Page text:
How we think about drugs as discoveries or inventions is not just a question of intellectual property rights or the remuneration owed to indigenous peoples by the modern pharmaceutical companies. It is also a historical question. Some recently developed plant-derived drugs are the product of the more or less direct contact between cutting edge science and medicine and traditional societies. But what about those drugs that have been in use for millennia or centuries by both Western and non-Western societies and cultures? What about those drugs that were used in some form – usually as a plant part – well before the development of modern science and medicine and its accompanying theories of illness, physiology, and therapeutics? Oftentimes, there is a tendency to award the prize of discovery (or invention) to the person or institution that developed the drug in the form most similar to they way in which we (the heirs of the Western world) use it today. An example of this trend in historical narration and the popular imagination is the case of quinine.
If we think of “quinine” as meaning just the plant alkaloid, then the question of discovery seems fairly straightforward. In 1820, two French pharmacists, Joseph Pelletier and Jean Bienaime Caventou, isolated the alkaloids quinine and cinchonine from the bark of the cinchona tree, which at the time was still only found in its native habitat: the Andean forests of South America. Yet, such a statement makes a seemingly simple historical fact out of what is a much more complex and interesting story. For starters, we might ask: where did Pelletier and Caventou get their cinchona bark from? And how did they know to be looking for medical useful alkaloids in that bark of that tree and not some other tree?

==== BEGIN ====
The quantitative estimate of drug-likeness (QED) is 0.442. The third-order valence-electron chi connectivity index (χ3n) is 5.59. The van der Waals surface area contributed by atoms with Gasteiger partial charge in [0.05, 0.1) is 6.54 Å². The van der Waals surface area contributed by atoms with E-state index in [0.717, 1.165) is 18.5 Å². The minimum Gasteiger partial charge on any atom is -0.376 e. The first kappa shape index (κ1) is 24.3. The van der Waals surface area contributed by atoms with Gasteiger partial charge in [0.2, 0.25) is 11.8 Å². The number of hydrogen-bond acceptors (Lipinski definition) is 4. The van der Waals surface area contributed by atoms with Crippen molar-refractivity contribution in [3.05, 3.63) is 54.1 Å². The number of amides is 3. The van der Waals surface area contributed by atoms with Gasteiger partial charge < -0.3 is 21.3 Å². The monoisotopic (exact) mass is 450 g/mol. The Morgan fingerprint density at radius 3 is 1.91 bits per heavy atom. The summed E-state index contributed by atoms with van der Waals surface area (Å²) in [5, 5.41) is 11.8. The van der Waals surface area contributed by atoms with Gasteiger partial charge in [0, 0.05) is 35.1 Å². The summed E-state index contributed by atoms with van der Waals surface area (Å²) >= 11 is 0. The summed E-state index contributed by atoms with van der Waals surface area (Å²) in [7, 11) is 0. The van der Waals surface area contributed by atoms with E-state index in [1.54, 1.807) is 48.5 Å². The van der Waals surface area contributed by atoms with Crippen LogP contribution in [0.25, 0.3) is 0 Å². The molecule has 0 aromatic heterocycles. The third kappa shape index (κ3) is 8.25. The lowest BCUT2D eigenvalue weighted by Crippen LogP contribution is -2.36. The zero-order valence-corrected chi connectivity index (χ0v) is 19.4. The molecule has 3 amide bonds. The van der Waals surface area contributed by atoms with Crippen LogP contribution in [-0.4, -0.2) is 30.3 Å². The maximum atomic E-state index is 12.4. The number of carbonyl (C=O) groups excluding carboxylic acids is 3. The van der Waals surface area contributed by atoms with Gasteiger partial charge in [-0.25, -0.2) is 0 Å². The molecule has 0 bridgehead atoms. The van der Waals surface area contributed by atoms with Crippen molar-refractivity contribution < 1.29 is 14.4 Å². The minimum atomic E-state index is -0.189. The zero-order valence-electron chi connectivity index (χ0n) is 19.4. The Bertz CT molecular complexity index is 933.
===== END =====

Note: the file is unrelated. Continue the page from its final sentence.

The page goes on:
If we’re going to try to take a longer historical view on drugs like quinine, then a different metaphor may be needed – something other than discovery and invention. Is there a metaphor that might highlight the notion that the quinine that we take today to treat malaria is not just the product of the pharmaceutical company that sold it to us or the product of the twentieth-century chemists that figured out how to make quinine synthetically or the product of two French pharmacists in Paris in 1820–but is in fact the product of a network of complex and contingent activities and actors that stretch not only across space but also back in time?
One metaphor for thinking about a plant-based drug that has traveled across time, space, and cultures is a palimpsest. Of course, each individual instance of the drug does not necessarily bear the marks of its historical production. Indeed, as Bruno Latour has argued, it is one of the features of modern science that scientific objects are meant to seem timeless. To think of a drug as a palimpsest is to call attention to its ontology as historically constituted, insofar as it has been the efforts of various individuals, groups, and institutions– from indigenous healers to European states– that have made the drug an object of interest. If we think of quinine as a palimpsest, then it helps to bring the deeper history of this drug into view – a history that stretches, at least, back to the encounter between Europeans and indigenous peoples in South America in the late sixteenth and early seventeenth centuries.
Next week, in the second part “Drugs and Discovery”: what exactly do we know about the use of quina in pre-contact indigenous societies?